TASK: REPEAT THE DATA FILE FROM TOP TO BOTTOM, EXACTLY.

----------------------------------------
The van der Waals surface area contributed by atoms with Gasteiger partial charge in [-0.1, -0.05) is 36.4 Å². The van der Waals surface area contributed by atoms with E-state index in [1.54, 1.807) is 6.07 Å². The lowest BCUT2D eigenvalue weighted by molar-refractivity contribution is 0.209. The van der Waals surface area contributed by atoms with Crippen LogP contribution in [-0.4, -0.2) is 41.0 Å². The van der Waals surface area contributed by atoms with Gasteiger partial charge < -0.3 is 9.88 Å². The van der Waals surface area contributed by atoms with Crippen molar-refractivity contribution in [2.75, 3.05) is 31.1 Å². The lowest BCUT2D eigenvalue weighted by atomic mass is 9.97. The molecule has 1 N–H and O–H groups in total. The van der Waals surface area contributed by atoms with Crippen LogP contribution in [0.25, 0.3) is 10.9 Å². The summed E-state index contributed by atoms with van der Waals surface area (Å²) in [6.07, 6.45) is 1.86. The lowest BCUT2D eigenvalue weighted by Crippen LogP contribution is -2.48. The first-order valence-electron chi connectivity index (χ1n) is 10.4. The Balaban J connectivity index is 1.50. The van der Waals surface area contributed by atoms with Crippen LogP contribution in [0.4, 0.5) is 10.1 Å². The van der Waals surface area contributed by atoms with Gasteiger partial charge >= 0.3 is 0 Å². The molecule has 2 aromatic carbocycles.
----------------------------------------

The van der Waals surface area contributed by atoms with Gasteiger partial charge in [-0.1, -0.05) is 36.4 Å². The van der Waals surface area contributed by atoms with E-state index in [1.54, 1.807) is 6.07 Å². The lowest BCUT2D eigenvalue weighted by molar-refractivity contribution is 0.209. The van der Waals surface area contributed by atoms with Crippen LogP contribution in [-0.4, -0.2) is 41.0 Å². The van der Waals surface area contributed by atoms with Gasteiger partial charge < -0.3 is 9.88 Å². The van der Waals surface area contributed by atoms with Crippen molar-refractivity contribution in [2.75, 3.05) is 31.1 Å². The lowest BCUT2D eigenvalue weighted by atomic mass is 9.97. The molecule has 1 N–H and O–H groups in total. The van der Waals surface area contributed by atoms with Crippen LogP contribution in [0.25, 0.3) is 10.9 Å². The summed E-state index contributed by atoms with van der Waals surface area (Å²) in [6.07, 6.45) is 1.86. The lowest BCUT2D eigenvalue weighted by Crippen LogP contribution is -2.48. The first-order valence-electron chi connectivity index (χ1n) is 10.4. The Balaban J connectivity index is 1.50. The van der Waals surface area contributed by atoms with Crippen LogP contribution in [0.4, 0.5) is 10.1 Å². The van der Waals surface area contributed by atoms with Gasteiger partial charge >= 0.3 is 0 Å². The molecule has 2 aromatic carbocycles.